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Our Research


Our research in the Department of Sociology embraces a fundamentally international sociology, critically interrogating theoretical claims about the relationships between economic, political, social, spatial and cultural change.

We focus our energies through concerns with escalating inequalities and injustices across the globe, informed by sustained fieldwork and empirical inquiry in numerous nations

We focus our energies through concerns with escalating inequalities and injustices across the globe, informed by sustained fieldwork and empirical inquiry in numerous nations. We also keep sight of our own situated position within London, the UK, and Europe. We have wide ranging expertise straddling the economic, political, social and cultural challenges of our times.  

Uniting all our work is a commitment to addressing the relationship between ‘personal problems’ and ‘public issues’, and thereby linking social relations at all scales to address urgent challenges. We address issues which have recently become prominent, notably financialisaton, intensified inequality, expanded migration, climate change as well as great historical turning points and macro-historical change, notably the rise of democracy, the remaking of political divides, key transformations in capitalism, racial and gender divides, humanitarianism and world wars.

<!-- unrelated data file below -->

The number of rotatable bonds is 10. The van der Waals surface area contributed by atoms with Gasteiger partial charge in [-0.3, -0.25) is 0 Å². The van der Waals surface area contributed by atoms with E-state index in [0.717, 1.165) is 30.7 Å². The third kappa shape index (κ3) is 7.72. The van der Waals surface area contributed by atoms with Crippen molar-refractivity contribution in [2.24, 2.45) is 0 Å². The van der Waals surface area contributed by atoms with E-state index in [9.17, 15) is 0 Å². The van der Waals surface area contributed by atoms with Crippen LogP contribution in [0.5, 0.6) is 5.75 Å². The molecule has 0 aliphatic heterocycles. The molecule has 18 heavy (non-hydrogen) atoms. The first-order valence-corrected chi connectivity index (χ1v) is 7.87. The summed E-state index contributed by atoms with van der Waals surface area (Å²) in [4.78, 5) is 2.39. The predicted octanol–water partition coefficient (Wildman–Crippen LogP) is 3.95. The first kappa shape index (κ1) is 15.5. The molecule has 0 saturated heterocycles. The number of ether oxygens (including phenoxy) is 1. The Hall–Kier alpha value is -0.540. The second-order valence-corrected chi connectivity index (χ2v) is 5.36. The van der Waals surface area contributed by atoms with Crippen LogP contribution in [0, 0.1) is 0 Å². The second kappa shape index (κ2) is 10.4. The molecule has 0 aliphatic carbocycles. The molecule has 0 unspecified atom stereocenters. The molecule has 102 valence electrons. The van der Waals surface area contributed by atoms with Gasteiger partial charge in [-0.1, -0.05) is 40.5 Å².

Our colleagues share direct research experience drawn from studies on every continent of the world, and we have conducted fieldwork in Argentina, Australia, Colombia, India, South Africa and other parts of Africa, the US and the Caribbean, as well as the UK. 

A ‘triad’ of concerns – with theory, method and empirics – informs every strategic decision within the Department, shapes our relationship with the discipline more broadly, and frames the discussions we have with each other, with our students, and the wider LSE community. We see ourselves very strongly as a ‘mixed methods’ department, with expertise in both quantitative and qualitative methods informing our work in four research clusters: Economic Sociology; Politics and Human Rights; Social Inequalities; and Urban Sociology. 

The Department is committed to a strong public as well as academic presence, emphasising the public-facing nature of our research and its capacity to make a difference in the world. We therefore do not distinguish core sociological research from impact, and encourage research published in the strongest academic outlets to also have strong public outreach. You can read more about our impact and knowledge exchange here.  

The Department continues to be a major stronghold of research on cities, politics and human rights. Colleagues are currently in receipt of major research grants from the ERC, Horizon 2020, Welcome, the Leverhulme Trust and ESRC and we plan major funding bids in the future. 

We work closely with colleagues in the following Research Centres and Institutes: